The Biomedical Approach to Health For much of the past hundred years in the United States, health and healing were narrowly attributed to medical care and biological solutions. This perspective relies upon the basic sciences of biochemistry and anatomy to diagnose and treat health problems. Physiology is viewed as the most important cause for illness and injury. A biomedical viewpoint tends to ignore the influence of patients’ minds or mental states, their social relationships, and their cultural backgrounds. Rene Descartes (1596–1650), a French philosopher and mathematician, is generally considered one of the first to write in terms of the body being apart from or separated from the influence of the mind (Descartes, trans. 1952). He believed physicians should concentrate on physical aspects of illness and injury. Some physicians and medical schools continue to emphasize the biomedical approach to healing rather than taking a more holistic approach such as the biopsychosocial model. The biomedical approach is a powerful influence on new physicians and many doctors still accept this narrow view of health and healing. One limitation of using the biomedical model exclusively is the assumption that there is only one cause or contributing factor for any health problem. In most cases it is assumed that a correct diagnosis as to cause will lead directly to a specific biological solution, such as prescribing an antibiotic, surgically removing a growth, or putting a splint or cast on an injured arm. Relying on one cause and one cure often means other aspects of problems are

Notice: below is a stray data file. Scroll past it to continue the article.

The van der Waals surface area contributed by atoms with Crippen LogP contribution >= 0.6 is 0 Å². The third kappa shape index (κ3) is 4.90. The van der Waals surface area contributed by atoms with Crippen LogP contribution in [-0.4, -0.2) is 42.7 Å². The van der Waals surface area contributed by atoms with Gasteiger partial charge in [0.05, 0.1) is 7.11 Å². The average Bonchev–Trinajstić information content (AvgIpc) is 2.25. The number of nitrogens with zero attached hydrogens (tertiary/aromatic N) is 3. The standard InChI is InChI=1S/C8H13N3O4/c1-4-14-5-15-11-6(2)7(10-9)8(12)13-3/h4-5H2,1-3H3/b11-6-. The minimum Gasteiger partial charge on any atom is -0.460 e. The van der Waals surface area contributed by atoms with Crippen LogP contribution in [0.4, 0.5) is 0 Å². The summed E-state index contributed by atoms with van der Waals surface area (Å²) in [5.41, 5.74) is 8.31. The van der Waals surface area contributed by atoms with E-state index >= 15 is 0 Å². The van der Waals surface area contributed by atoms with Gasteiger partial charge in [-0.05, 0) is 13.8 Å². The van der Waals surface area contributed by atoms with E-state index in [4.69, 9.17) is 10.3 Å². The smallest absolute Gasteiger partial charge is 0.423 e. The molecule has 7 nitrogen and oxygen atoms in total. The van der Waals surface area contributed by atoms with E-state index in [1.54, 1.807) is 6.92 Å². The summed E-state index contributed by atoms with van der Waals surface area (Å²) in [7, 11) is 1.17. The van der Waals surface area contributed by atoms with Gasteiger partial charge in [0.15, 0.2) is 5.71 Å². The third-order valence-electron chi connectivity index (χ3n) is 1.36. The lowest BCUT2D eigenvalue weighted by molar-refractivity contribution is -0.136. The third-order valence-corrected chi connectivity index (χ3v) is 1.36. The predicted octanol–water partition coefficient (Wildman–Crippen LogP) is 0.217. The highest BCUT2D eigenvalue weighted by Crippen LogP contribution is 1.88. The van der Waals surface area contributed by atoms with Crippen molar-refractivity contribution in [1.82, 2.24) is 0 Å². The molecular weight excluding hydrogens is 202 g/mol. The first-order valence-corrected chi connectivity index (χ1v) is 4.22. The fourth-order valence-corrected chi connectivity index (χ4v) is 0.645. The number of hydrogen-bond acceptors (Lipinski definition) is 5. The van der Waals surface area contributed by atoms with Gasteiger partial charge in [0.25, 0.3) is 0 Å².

Rene Descartes A French philosopher and mathematician generally considered one of the first to write in terms of the body being apart from or separated from the influence of the mind (1596–1650).